Cholesterol. This is the one-word people always associate with fatty foods, bad blood test results, and a higher risk for certain health problems that tend to reduce a person’s lifespan or quality of life. As bad-sounding cholesterol is, it’s not really the “villain” it’s brought up to be. In fact, cholesterol is necessary for a healthy body and is critical for a lot of everyday bodily functions.
Here are some of the little-known facts about cholesterol and why it’s not really as bad as people say it is.
Everyone knows there is the good cholesterol and the bad cholesterol, but what are they, exactly?
The bad cholesterol is low density lipoprotein or LDL. Being low density means it’s light and voluminous, which means it can easily group together and form waxy deposits known as plaques. These plaques can disrupt heart function and could progress to an actual medical diagnosis if not averted. Basically, you don’t want this high in your blood test.
Common foods that raise LDL are anything deep fried, processed foods, and too much fatty meat.
The good cholesterol is high density lipoprotein or HDL. It’s “heavier” than LDL because one of its functions is to carry excess cholesterol out of your arteries to the liver, which then is removed from the body.
Good sources of HDL include fatty fish, avocados, and flax seeds while some foods indirectly raise HDL like whole grains, legumes, and high-fiber fruits.
The body’s hormone production relies on a constant supply of cholesterol, especially testosterone. If you’re poor in cholesterol, your testosterone drops, and this causes a chain reaction that results in poor muscular development, moodiness, and problems with fertility.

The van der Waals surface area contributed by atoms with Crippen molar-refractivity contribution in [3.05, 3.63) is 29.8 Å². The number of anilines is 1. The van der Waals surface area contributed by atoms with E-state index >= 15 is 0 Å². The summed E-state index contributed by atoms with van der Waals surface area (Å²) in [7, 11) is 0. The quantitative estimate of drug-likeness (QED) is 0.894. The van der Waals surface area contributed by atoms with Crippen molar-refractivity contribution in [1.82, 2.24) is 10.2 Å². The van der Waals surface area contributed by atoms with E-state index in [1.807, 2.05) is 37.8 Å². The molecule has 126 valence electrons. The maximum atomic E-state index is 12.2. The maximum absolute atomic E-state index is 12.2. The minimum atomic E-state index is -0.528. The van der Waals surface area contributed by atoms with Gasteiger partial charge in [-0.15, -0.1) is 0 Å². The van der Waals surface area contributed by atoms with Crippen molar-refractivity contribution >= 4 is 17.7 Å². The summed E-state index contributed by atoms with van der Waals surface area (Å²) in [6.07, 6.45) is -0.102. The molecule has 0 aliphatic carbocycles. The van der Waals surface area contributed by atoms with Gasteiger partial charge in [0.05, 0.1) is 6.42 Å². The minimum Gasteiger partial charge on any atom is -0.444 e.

The most complex organ in the body has quite a lot of cholesterol on its own. The brain stores ¼ the body’s entire supply of cholesterol and with good reason. Cholesterol is necessary for the development and protection of our nerve cells - the very thing the brain uses to communicate with the rest of the body. If you’re too low on cholesterol, your brain may not function as efficient and could cause a domino effect to the rest of the body.
Some think triglycerides are cholesterols, but triglycerides are a totally different type of fat. If cholesterol is used to build hormones and produce cells, triglycerides are what the body treats as a source of energy. Triglycerides are basically stored fat from excess caloric consumption.
Just like LDL, you also want to keep your triglyceride levels to be near the minimum or middle.
Everyone’s favorite perk-me-up has a lot of health benefits when consumed moderately (no more than 3 or 4 cups a day). However, some problems start to surface once you go beyond the moderate range.
Apart from the usual jitters, nervousness, and sleep problems you get when you have too much coffee, there’s also a risk of excess coffee increasing your cholesterol levels. This has to do with the coffee bean’s natural plant sterol content and those who drink too many shots of espresso or prefer French press over brewed get a lot of sterols. The result? Blood test showing elevated levels of cholesterol.
If you’re more of a paper filter or instant coffee type, then you’re not really at risk. The paper filter helps remove much of the plant sterols (because fat sticks to paper) and the processes involved in creating instant coffee also removes much of the “coffee fat.”
Moral of the story: Drink coffee in moderation.
Cholesterol by itself is not a bad thing. The body needs cholesterol to function and to maintain optimal health. Without cholesterol, or if we choose to extremely reduce our cholesterol intake, our body won’t be able to function normally and we’ll be prone to a lot of health problems.
As with a lot of things, cholesterol intake should be in moderation. You don’t want to miss out on it, but you also have to be careful with getting too much of it. If you’re having trouble maintaining healthy cholesterol levels, be sure to revisit your diet and see if you can remove high cholesterol-causing foods and substitute them with foods that can actually keep it to a healthy cholesterol range.
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